The menu are quite standard, there’s Malay style tomyam, beef, chicken, or seafood cook in paprik (spicy), merah (red sauce), halia (ginger), kunyit (turmeric) etc, and several types of fried rice and noodle too.
My first try was sotong halia (ginger squid) and a telur dadar (omelet with onion) to go with rice, and then I return a couple days later for ayam paprik (chicken with spicy sauce).
sotong halia and telur dadar
It was out of my expectation, and easily the best looking made-to-order Malay food from any medan selera I’ve had. There’s a host of ingredients in each dish. The sotong halia had squid, chili padi, cauliflower, fried onion, ginger, garlic, parsley, and more. Paprid ayam came with chicken, ginger, spring onion, onion, long bean, lime leaf, carrot, cauliflower, garlic, and more…
So you can imagine that even though they are a single dish, there’s a lot of variety in them, and the sauce tastes damn good too! Oh, best of all, with the telur dadar and rice, the meal was still only RM 5.50.
I’m gonna order their tomyam next time.
Medan Selera at Jalan Padang, Bukit Bintang
GPS: 3.145101, 101.713108
Tel: 012-3538 440
Good char kuih teow is harder to come by in KL than honest salesmen, but as with them salesmen, every once in a while you do find one that aren’t part of the rule.
I’m still looking for that elusive salesman, but for char kuih teow, there is the stall at Win Heng Seng kopitiam at Jalan Imbi.
Win Heng Seng kopitiam also have a good dry yong tau foo
If you recall from earlier post, this Win Heng Seng kopitiam is the very same one that also has the really awesome pork noodle.
So anyway, I had 3 pieces of yong tau foo (RM 2.40) as appetizer while waiting for the char kuih teow (which tends to be a bit busy). The yong tau foo actually turned out pretty good. It was the type without soup, but soaked in chili and sweet sauce and topped with sesame. Delightful.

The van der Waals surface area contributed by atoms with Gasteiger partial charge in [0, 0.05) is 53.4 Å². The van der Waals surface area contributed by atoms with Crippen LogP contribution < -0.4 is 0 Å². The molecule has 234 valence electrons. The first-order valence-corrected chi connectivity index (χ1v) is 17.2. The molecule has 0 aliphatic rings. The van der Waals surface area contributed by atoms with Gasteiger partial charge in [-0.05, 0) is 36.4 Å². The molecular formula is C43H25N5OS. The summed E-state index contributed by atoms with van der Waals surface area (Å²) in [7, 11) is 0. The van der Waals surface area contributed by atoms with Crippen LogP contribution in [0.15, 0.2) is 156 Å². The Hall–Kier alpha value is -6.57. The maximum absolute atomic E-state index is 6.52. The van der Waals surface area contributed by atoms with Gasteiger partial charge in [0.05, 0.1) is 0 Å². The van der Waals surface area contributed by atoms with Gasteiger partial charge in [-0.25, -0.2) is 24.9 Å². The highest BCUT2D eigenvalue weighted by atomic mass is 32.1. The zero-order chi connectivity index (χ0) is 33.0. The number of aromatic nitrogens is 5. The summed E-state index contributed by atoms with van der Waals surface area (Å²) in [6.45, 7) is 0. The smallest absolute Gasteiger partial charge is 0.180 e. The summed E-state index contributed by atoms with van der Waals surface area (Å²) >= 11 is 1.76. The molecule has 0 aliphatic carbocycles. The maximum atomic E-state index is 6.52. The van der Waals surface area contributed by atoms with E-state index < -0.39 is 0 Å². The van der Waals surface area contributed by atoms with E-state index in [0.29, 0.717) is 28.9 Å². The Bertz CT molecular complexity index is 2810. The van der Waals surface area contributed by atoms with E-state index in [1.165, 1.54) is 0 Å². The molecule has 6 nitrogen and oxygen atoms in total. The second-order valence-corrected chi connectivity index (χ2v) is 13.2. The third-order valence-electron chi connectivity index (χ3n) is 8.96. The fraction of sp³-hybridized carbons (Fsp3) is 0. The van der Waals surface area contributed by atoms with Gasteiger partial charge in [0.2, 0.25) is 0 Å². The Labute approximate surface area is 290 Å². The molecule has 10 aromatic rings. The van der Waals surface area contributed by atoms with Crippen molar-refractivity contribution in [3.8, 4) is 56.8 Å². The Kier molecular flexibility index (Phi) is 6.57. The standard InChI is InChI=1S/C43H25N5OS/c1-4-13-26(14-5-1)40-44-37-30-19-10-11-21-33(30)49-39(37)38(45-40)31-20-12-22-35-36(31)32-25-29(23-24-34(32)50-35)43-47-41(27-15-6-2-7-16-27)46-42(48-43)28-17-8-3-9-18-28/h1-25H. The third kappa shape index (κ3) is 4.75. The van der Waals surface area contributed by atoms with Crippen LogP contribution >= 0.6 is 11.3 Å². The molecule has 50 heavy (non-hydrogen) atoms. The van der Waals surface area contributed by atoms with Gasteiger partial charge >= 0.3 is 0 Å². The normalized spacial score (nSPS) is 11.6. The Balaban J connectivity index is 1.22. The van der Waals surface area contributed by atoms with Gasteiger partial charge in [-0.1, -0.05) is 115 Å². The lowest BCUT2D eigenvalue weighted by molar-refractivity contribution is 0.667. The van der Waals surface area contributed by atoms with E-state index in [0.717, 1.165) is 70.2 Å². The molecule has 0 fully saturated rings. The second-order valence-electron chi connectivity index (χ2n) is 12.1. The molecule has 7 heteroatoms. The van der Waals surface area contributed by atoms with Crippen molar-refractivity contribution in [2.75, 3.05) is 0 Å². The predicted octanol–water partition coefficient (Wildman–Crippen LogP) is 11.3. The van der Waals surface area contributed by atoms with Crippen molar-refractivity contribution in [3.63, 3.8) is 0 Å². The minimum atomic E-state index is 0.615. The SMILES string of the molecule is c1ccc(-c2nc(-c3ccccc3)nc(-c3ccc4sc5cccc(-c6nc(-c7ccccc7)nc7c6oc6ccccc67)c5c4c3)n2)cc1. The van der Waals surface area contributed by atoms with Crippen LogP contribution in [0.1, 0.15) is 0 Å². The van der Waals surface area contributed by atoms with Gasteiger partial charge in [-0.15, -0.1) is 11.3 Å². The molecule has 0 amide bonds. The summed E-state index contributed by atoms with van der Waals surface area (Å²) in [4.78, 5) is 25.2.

the char kuih teow, was really awesome except for the smallish prawns
Then of course, came the char kuih teow. The fatter type of flat noodle is used here, it had a good dose of “wok hei” going on. There were the usual beans spouts, blood cockles, those bits of “choi pou” (salted vege), and a couple smallish prawns you can’t exactly see.
While the prawns certainly did not impress, the taste of this char kuih teow was very good. So good that I don’t mind the lack of giant shrimps. It was a tad oily, a tad sinful, a tad salty, but exactly what a good plate char kuih teow should tastes like.
I am missing it already.
Other good char kuih teow in Klang Valley includes Robert’s at Seksyen 17, Lau Wan (halal) and Aunty Gemuk (halal) at Kelana Jaya
Restaurant Win Heng Seng
Jalan Imbi, Kuala Lumpur
GPS: 3.145479, 101.715087
my little Giant mt. bike – Terrago Team
In another news, I recently bought a mountain bike in order to burn all those foods that try to find their way to stay around my waist. It’s a Taiwanese bicycle with Japanese parts built in Malaysia.
Got the bike off a nice Malay chap from Shah Alam who was kind enough to transport it all the way to my house. I’m now waiting for a phone mount so that I can record some rides with Endomondo. Cycled to futsal last week and well, I survived. 😀
In case you haven’t read about it, here’s a story of how I hit a car’s side view mirror with a bicycle back in my high school days